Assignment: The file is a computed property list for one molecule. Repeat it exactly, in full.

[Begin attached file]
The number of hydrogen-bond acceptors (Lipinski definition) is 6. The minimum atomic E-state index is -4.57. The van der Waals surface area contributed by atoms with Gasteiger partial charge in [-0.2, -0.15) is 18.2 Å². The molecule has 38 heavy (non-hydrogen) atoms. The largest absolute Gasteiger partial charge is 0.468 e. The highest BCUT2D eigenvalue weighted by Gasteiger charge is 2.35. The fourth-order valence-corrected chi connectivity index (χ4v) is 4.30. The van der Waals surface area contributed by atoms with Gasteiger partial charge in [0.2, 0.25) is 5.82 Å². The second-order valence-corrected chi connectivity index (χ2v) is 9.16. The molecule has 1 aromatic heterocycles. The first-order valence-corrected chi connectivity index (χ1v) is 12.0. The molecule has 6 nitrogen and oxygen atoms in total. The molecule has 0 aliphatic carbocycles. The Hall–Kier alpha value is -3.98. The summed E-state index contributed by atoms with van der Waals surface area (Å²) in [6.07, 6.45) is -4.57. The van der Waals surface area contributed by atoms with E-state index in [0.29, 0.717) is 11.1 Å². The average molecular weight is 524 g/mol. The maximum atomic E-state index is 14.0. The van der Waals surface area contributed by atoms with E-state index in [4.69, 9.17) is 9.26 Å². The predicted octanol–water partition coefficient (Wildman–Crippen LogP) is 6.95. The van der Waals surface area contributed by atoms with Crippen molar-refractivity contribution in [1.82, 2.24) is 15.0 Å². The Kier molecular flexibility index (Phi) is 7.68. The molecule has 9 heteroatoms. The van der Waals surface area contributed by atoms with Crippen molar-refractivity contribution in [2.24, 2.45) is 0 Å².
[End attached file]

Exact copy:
The number of hydrogen-bond acceptors (Lipinski definition) is 6. The minimum atomic E-state index is -4.57. The van der Waals surface area contributed by atoms with Gasteiger partial charge in [-0.2, -0.15) is 18.2 Å². The molecule has 38 heavy (non-hydrogen) atoms. The largest absolute Gasteiger partial charge is 0.468 e. The highest BCUT2D eigenvalue weighted by Gasteiger charge is 2.35. The fourth-order valence-corrected chi connectivity index (χ4v) is 4.30. The van der Waals surface area contributed by atoms with Gasteiger partial charge in [0.2, 0.25) is 5.82 Å². The second-order valence-corrected chi connectivity index (χ2v) is 9.16. The molecule has 1 aromatic heterocycles. The first-order valence-corrected chi connectivity index (χ1v) is 12.0. The molecule has 6 nitrogen and oxygen atoms in total. The molecule has 0 aliphatic carbocycles. The Hall–Kier alpha value is -3.98. The summed E-state index contributed by atoms with van der Waals surface area (Å²) in [6.07, 6.45) is -4.57. The van der Waals surface area contributed by atoms with E-state index in [0.29, 0.717) is 11.1 Å². The average molecular weight is 524 g/mol. The maximum atomic E-state index is 14.0. The van der Waals surface area contributed by atoms with E-state index in [4.69, 9.17) is 9.26 Å². The predicted octanol–water partition coefficient (Wildman–Crippen LogP) is 6.95. The van der Waals surface area contributed by atoms with Crippen molar-refractivity contribution in [1.82, 2.24) is 15.0 Å². The Kier molecular flexibility index (Phi) is 7.68. The molecule has 9 heteroatoms. The van der Waals surface area contributed by atoms with Crippen molar-refractivity contribution in [2.24, 2.45) is 0 Å².